What is Gunshot Injury?
Even the smallest of gunshot wounds can mask extreme internal damage that will need to be treated right away. If you suspect your cat has a gunshot injury, you need to bring him to the veterinarian immediately, regardless of the size of the wound.
Cat owners never want to think their cat could be shot, but it’s always a possibility. Neighbors may shoot a cat if they believe it shouldn’t be on their property, or gunshot injures could be the result of a tragic accident. Many people witness this traumatizing incident themselves, but if you are not present, you may notice massive amounts of blood and your cat struggling to breathe or walk.
Symptoms of Gunshot Injury in Cats
Most of the time, owners will have witnessed their cats being shot by a gun, therefore, they won’t need to look for specific symptoms to know there is a problem. However, if you did not witness the incident, you should keep an eye out for these symptoms:
- Difficulty breathing
- Small, open wounds
- Grunting or moaning
Causes of Gunshot Injury in Cats
Unfortunately, many cats are victims of gunshot injuries after being shot with a firearm or air gun. The shooter may have shot your cat intentionally or accidentally, but either way, the injuries could be fatal. The severity of the injury will depend on where your cat was shot and what bullets were used. Bullets can enter the cat’s body and pierce organs or major blood vessels, but other times, the bullets may only graze the cat’s skin and cause external damage.
Diagnosis of Gunshot Injury in Cats
Bring your cat to a vet immediately after spotting the signs of a gunshot injury, or witnessing the attack yourself. Give your vet as much information as possible regarding what you saw and what symptoms you have observed. The vet will perform a physical examination to determine the entry wound (and exit wound, if there is one) created by the bullet. At this point, he should be able to identify a gunshot wound but may need to perform further testing to determine the extent of the injury. Even if a gunshot injury appears to be small, this does not indicate the internal damage is minor.
X-rays are usually taken to see the internal damage caused by the bullet. This will also reveal whether there is any metal or bullets lodged within your cat’s body. If your cat is in extreme pain, the vet may choose to sedate him while he performs these tests.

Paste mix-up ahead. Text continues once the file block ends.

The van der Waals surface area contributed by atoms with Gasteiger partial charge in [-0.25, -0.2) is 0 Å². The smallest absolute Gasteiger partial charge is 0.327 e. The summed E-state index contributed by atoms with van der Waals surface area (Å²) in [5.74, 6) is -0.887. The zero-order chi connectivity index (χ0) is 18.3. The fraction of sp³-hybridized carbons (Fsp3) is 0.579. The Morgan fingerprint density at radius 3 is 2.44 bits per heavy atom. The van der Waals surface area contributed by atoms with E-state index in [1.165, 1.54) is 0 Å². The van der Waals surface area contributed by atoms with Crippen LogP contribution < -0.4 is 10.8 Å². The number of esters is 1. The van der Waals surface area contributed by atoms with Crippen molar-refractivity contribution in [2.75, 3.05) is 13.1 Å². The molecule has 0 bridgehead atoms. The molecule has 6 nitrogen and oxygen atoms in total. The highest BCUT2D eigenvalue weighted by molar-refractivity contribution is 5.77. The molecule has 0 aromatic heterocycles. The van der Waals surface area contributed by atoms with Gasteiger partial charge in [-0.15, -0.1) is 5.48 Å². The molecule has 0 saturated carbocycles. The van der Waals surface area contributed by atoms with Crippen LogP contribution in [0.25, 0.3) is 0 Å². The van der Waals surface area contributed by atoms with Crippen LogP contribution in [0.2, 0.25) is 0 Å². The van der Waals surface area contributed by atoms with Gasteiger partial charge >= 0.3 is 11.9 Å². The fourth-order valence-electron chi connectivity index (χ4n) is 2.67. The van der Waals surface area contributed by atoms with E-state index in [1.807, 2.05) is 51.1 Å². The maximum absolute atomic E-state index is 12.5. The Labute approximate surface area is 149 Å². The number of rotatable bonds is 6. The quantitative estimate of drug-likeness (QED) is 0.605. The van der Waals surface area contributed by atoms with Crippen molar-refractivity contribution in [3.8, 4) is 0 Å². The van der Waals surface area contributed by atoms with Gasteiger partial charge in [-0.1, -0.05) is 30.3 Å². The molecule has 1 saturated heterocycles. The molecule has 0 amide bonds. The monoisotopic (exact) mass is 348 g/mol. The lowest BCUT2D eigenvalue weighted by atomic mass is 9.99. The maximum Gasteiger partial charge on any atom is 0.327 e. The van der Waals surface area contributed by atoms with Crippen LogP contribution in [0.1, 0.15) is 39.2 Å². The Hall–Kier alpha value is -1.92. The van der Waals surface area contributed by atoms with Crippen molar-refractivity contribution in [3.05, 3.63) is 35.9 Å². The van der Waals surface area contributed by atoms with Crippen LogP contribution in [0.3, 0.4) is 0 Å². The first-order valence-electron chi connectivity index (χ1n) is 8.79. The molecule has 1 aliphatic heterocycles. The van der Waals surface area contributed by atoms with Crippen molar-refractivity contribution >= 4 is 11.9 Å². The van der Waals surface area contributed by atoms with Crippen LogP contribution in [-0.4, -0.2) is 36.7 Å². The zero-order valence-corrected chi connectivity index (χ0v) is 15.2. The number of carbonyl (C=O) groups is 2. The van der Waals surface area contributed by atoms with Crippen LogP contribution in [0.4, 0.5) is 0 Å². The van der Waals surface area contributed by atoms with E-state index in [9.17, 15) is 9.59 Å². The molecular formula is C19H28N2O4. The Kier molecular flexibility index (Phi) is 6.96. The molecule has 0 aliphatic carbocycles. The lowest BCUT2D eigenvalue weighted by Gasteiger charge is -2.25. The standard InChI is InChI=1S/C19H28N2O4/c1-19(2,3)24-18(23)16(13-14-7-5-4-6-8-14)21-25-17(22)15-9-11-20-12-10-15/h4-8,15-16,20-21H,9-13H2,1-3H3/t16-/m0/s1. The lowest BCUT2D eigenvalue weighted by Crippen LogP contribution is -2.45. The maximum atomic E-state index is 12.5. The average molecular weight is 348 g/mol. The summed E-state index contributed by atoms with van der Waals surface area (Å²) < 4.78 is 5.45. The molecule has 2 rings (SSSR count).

Treatment of Gunshot Injury in Cats
Treatment will vary depending on the location of severity of the gunshot injury. Your cat will most likely need to be sedated, if he hasn’t been already, so the vet can disinfect the wound and remove any foreign objects that may have been left behind from the bullet.
If your cat was shot in the chest, there is little that can be done if the bullet pierced through the heart or major blood vessels in this area. The vet may perform emergency surgery, but this is rarely successful. If the bullet did not pierce any vital organs or blood vessels, but is found lodged within the chest, the vet may decide to leave the bullet there and focus on treating the wound. However, if your cat is having trouble breathing or is going into shock, surgery is needed to attempt to remove the bullet.
Shots to the leg may break bones or damage your cat’s muscles. A gunshot to this area is much less severe than one to the chest, and can usually be treated with surgery. Your cat may need to wear a cast until he has fully recovered.
Surgery is also required if your cat suffered a gunshot to the abdomen. Bullets often pierce vital organs in this area, so the vet will need to perform emergency surgery to repair the organ. In some cases, such as when the bullet hits a kidney, the organ will be partially or completely removed to prevent further damage.
Recovery of Gunshot Injury in Cats
Whether your cat recovers from a gunshot injury will depend on the location and severity of the injury, as well as how quickly he was treated. If your cat receives emergency surgery and survives, there is a possibility that the wound will become infected after you take him home. Talk to your vet about how you can ensure you keep his wounds clean. Your cat may need to wear something around his neck, such as an Elizabethan collar or cone, to prevent himself from licking his wound. The vet may also prescribe your cat antibiotics to facilitate healing.
Once your cat has fully recovered, try to keep a close eye on him and keep him on your property at all times to reduce the risk of him being shot again.
Gunshot Injury Questions and Advice from Veterinary Professionals
My cat loves to go outside and she will not let me keep her inside. Several days ago I noticed a large lump on her side which i decided to watch for a few days. Last night she came inside and the lump was gone. I examined the area and it look like she punctured and drain what ever was causing the lump. I showed my mom her injury and she took one look and said someone shot her with a B.B. gun and Michelle (my cat) pulled it out. The area looks clean and I'm sure she got it all but now she won't leave the spot alone and i feel like I should treat it with something and wrap it up so she leaves it alone. Please help
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My cat was shot by a neighbor with a BB gun today. The BB traveled through both lungs, but appears to have missed the heart/major blood vessels, based on the vet's x Ray. My dad has taken her to MedVet in Columbus, but I'm not there and haven't heard anything. Is there something that can be done to repair her lungs/ assure that she's not at a much higher risk for lung collapse for rest of her life? This is all assuming she hasn't been bleeding massively while we travelled to Ohio (we do know there is some internal bleeding)...what do you think the general prognosis is for this type of situation?
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